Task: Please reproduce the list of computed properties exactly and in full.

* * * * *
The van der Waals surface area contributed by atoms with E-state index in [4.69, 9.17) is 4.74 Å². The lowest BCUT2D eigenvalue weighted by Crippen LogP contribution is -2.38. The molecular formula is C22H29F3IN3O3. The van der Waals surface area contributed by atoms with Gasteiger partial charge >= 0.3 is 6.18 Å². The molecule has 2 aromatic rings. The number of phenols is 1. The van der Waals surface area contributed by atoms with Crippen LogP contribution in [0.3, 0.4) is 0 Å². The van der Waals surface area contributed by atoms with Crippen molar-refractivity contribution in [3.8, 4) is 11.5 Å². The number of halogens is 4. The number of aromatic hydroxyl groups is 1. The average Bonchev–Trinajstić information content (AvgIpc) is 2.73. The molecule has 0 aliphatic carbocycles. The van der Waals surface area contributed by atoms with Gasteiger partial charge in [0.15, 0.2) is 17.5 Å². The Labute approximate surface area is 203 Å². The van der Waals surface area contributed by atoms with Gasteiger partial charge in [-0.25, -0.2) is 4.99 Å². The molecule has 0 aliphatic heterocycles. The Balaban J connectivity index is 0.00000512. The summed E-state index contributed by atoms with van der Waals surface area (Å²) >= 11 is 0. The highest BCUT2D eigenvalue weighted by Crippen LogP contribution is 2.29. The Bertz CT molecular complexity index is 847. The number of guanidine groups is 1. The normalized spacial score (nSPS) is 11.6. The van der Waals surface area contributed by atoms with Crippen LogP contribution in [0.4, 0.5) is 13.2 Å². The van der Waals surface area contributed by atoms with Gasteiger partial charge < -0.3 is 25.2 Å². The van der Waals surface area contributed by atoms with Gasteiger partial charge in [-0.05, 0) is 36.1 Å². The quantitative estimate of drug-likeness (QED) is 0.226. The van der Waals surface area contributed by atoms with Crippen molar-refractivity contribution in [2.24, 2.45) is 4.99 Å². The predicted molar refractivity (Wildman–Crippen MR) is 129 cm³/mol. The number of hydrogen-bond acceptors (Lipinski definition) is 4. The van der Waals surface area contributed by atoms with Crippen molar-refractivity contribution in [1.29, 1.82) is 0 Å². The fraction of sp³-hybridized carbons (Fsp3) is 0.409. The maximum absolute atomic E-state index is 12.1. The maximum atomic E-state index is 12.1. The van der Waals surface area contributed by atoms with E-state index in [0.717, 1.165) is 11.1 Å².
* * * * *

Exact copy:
The van der Waals surface area contributed by atoms with E-state index in [4.69, 9.17) is 4.74 Å². The lowest BCUT2D eigenvalue weighted by Crippen LogP contribution is -2.38. The molecular formula is C22H29F3IN3O3. The van der Waals surface area contributed by atoms with Gasteiger partial charge >= 0.3 is 6.18 Å². The molecule has 2 aromatic rings. The number of phenols is 1. The van der Waals surface area contributed by atoms with Crippen LogP contribution in [0.3, 0.4) is 0 Å². The van der Waals surface area contributed by atoms with Crippen molar-refractivity contribution in [3.8, 4) is 11.5 Å². The number of halogens is 4. The number of aromatic hydroxyl groups is 1. The average Bonchev–Trinajstić information content (AvgIpc) is 2.73. The molecule has 0 aliphatic carbocycles. The van der Waals surface area contributed by atoms with Gasteiger partial charge in [0.15, 0.2) is 17.5 Å². The Labute approximate surface area is 203 Å². The van der Waals surface area contributed by atoms with Gasteiger partial charge in [-0.25, -0.2) is 4.99 Å². The molecule has 0 aliphatic heterocycles. The Balaban J connectivity index is 0.00000512. The summed E-state index contributed by atoms with van der Waals surface area (Å²) >= 11 is 0. The highest BCUT2D eigenvalue weighted by Crippen LogP contribution is 2.29. The Bertz CT molecular complexity index is 847. The number of guanidine groups is 1. The normalized spacial score (nSPS) is 11.6. The van der Waals surface area contributed by atoms with Crippen LogP contribution in [0.4, 0.5) is 13.2 Å². The van der Waals surface area contributed by atoms with Gasteiger partial charge < -0.3 is 25.2 Å². The van der Waals surface area contributed by atoms with Gasteiger partial charge in [-0.05, 0) is 36.1 Å². The quantitative estimate of drug-likeness (QED) is 0.226. The van der Waals surface area contributed by atoms with Crippen molar-refractivity contribution in [2.24, 2.45) is 4.99 Å². The predicted molar refractivity (Wildman–Crippen MR) is 129 cm³/mol. The number of hydrogen-bond acceptors (Lipinski definition) is 4. The van der Waals surface area contributed by atoms with Crippen molar-refractivity contribution in [1.29, 1.82) is 0 Å². The fraction of sp³-hybridized carbons (Fsp3) is 0.409. The maximum absolute atomic E-state index is 12.1. The maximum atomic E-state index is 12.1. The van der Waals surface area contributed by atoms with E-state index in [0.717, 1.165) is 11.1 Å².